The effect of health inequalities on outcomes of trauma and orthopaedic surgery following falls in the elderly

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Section 1 - Basic information about you and your application:

Title of research project
The effect of health inequalities on outcomes of trauma and orthopaedic surgery following falls in the elderly

Project summary
Whether health inequalities have an impact on outcomes following surgery for falls is yet to be established. This multi-centre prospective cohort study will aim to compare outcomes of surgery following falls between patients with and without health inequalities. This project will aid my pursuit of a career in academic trauma and orthopaedic surgery.
Type of project

Type of research

Trauma & Orthopaedic surgery

Start date

End date

Section 2 - Purpose of the research and originality

Aims / Objectives:

To compare outcomes following falls requiring hospital admission between patients with and without health inequalities before and after the COVID-19 pandemic, including:

  • Malnutrition (albumin < 3.5 mg/dL)
  • Employment status (employed vs unemployed)
  • Post code (using publicly-accessible data to establish a proxy for socioeconomic status)
  • Literacy (using maximum educational attainment as a proxy)
  • Ethnicity
  • Sex
  • Comorbidities
Background to investigation

11.1 million adults aged 65 years and over currently live in the UK. This is projected to reach 14.9 million by 2030 [1]. Accidental falls are a major cause of morbidity and mortality within this population. These result from the interactions between a patient’s environment and physical condition [2]. Falls cost the National Health Service £2.3 billion per year [2]. In addition, 5% of falls lead to fractures, and a third of people who experience them die within one year [1].

There is a well-established link between health inequalities and increased morbidity and mortality [3-5]. For instance, hospitals treating patients with lower socioeconomic status have worse outcomes when compared to other hospitals [6]. Socioeconomic status has also been implicated in reduced use of health services [7]. However, whether these have an impact on outcomes following surgery for falls is yet to be established. Exploring the effect of health inequalities (due to muscle deconditioning or malnutrition) on morbidity and mortality following surgery for falls could allow for the identification of at-risk groups and the creation of public policy targeting these, reducing morbidity, mortality and social costs.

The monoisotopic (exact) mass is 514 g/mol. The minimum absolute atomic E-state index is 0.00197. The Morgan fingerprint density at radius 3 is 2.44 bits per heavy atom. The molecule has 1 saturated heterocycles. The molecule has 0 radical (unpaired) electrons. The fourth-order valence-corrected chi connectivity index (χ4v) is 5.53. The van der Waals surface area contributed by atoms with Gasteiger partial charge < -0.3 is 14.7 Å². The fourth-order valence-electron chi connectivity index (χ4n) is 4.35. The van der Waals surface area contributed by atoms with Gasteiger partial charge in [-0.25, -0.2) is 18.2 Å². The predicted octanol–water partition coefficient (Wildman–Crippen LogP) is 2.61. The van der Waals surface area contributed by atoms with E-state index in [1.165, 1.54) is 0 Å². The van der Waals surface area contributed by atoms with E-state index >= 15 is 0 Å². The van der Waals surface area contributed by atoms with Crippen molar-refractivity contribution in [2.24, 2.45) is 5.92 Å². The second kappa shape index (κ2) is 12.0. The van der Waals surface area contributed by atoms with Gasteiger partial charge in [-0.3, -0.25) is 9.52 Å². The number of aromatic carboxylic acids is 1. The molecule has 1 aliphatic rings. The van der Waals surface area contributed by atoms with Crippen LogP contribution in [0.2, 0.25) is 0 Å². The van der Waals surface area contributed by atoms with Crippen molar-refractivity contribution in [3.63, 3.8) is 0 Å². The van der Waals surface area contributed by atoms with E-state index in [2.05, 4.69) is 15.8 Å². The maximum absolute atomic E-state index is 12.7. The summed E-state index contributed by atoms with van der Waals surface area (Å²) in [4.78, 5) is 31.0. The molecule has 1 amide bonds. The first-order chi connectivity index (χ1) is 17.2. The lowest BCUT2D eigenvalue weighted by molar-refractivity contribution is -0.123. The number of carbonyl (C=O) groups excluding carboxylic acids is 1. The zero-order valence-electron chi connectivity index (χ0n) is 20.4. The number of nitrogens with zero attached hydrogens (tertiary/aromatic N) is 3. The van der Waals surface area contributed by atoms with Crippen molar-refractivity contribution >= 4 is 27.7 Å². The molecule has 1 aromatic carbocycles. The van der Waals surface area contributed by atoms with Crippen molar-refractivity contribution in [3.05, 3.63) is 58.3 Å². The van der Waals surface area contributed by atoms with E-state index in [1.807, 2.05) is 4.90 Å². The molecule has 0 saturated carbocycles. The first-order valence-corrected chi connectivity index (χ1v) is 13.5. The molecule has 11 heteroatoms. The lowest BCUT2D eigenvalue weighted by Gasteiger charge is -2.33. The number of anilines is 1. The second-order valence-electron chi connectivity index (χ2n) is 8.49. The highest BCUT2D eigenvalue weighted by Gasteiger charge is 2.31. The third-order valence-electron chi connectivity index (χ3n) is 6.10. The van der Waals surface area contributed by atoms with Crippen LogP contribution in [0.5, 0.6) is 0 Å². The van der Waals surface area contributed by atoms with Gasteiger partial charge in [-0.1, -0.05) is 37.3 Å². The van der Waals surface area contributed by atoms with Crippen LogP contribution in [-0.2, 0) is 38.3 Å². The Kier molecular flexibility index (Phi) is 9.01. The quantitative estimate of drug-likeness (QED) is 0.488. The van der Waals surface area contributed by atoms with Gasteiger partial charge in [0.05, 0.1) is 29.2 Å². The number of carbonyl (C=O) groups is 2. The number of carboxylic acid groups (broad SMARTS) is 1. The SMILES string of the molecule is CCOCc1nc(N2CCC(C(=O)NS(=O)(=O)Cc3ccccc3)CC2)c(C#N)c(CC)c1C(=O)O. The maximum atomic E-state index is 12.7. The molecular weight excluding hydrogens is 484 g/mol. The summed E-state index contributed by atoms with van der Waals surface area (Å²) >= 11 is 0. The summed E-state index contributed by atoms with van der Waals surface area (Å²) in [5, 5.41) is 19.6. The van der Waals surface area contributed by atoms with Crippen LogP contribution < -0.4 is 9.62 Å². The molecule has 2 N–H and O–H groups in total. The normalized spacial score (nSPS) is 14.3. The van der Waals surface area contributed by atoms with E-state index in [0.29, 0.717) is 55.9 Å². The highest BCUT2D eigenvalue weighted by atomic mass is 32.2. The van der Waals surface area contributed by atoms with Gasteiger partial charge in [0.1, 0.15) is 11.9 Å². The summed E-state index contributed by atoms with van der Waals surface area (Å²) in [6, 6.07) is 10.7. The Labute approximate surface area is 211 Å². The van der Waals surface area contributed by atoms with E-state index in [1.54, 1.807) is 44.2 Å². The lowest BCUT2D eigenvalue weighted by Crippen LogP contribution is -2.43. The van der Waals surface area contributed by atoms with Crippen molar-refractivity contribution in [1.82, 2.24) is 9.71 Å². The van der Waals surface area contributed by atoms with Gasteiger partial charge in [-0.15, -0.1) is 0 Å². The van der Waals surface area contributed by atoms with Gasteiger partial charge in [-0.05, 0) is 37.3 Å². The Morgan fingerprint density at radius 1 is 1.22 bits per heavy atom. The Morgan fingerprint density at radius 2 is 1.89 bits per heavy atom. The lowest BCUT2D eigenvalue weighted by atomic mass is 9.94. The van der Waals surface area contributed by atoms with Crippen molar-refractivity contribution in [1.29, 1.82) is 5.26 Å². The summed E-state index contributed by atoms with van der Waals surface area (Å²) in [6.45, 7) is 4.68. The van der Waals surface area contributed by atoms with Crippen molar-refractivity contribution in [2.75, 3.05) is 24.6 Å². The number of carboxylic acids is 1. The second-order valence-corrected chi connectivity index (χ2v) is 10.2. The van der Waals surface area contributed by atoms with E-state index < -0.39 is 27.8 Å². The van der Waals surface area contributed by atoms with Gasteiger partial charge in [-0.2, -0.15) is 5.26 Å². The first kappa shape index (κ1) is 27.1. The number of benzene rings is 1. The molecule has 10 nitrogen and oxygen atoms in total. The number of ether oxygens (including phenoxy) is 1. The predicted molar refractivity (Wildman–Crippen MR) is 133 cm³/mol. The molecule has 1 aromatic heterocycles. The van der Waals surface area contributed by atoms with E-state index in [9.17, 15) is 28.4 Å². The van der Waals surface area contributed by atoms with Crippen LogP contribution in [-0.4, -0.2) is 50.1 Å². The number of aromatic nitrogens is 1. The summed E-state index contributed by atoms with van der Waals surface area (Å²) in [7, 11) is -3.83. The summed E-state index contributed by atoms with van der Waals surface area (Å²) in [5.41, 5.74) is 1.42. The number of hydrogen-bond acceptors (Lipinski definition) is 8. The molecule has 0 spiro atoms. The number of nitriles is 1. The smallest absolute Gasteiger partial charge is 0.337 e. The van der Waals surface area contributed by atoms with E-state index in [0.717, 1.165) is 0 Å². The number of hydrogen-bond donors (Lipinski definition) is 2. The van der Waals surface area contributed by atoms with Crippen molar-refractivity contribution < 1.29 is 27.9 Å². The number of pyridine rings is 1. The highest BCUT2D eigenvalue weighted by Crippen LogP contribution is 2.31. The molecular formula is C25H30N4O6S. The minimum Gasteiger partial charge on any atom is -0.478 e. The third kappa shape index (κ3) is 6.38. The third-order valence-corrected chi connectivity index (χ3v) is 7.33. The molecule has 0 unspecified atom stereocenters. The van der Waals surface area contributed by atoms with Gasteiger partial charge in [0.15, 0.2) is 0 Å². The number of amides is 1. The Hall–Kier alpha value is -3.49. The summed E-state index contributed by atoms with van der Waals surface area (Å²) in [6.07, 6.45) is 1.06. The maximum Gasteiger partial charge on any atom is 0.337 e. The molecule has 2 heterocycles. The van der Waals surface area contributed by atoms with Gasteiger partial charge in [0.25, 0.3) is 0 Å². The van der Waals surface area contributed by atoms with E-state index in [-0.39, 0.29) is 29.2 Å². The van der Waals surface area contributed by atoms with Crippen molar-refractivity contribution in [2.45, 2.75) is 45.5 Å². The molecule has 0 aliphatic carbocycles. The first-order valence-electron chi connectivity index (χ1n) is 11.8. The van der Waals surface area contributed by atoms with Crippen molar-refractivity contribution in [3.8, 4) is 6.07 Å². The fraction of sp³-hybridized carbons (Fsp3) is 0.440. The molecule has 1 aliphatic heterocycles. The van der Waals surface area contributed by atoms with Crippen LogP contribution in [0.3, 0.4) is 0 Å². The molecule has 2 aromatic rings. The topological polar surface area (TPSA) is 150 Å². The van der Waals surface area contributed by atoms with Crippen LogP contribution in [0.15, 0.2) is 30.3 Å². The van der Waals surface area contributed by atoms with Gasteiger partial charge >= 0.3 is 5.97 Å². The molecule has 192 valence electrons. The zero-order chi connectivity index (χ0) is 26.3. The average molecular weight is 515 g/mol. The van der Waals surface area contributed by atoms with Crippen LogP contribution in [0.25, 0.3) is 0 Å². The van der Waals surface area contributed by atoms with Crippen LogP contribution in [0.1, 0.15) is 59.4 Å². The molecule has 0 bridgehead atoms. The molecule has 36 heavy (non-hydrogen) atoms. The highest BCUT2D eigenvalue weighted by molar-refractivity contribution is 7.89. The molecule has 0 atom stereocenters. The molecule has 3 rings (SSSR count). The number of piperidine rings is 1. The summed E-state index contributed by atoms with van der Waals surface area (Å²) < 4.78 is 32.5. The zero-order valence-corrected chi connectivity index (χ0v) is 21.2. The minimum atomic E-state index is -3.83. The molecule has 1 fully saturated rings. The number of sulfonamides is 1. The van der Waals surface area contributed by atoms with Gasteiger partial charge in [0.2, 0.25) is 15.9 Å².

1. Office for Health Improvement and Disparities. Falls: applying all our health. Gov.UK. 2022 [cited 06 October 2023]. Available from: https://www.gov.uk/government/publications/fallsapplying-all-our-health/falls-applying-all-our-health
  2. World Health Organisation. WHO Global Report on Falls Prevention in Older Age. 2008 [cited 06 October 2023]. Available from: https://www.who.int/publications/i/item/9789241563536.
  3. Bambra C, Eikemo TA. Welfare state regimes, unemployment and health: a comparative study of the relationship between unemployment and self‐reported health in 23 European countries. J. Epidemiol. Community Health 2009; 63: 92–8.
  4. Marmot M, Wilkinson RG (eds). Social Determinants of Health. Oxford University Press, 2005. [cited 10 October 2023.] Available from URL:; 2nd ed. https://books.google.com/books/about/Social_Determinants_of_Health.html?id=AmwiS8HZeRIC.
  5. Bartley M. Unemployment and ill health: understanding the relationship. J. Epidemiol. Community Health 1994; 48: 333–7. 
  6. Birkmeyer NJO, Gu N, Baser O, Morris AM, Birkmeyer JD. Socioeconomic status and surgical mortality in the elderly. Med. Care 2008; 46: 893–9.
  7. Kapur S, Sakyi KS, Lohia P, Goble DJ. Potential Factors Associated with Healthcare Utilization for Balance Problems in Community-Dwelling Adults within the United States: A Narrative Review. Healthcare (Basel). 2023 Aug 26;11(17):2398.

Purpose of the research and originality(Required)

Other documents

Applicant CV: Download here
Reference letter: Download here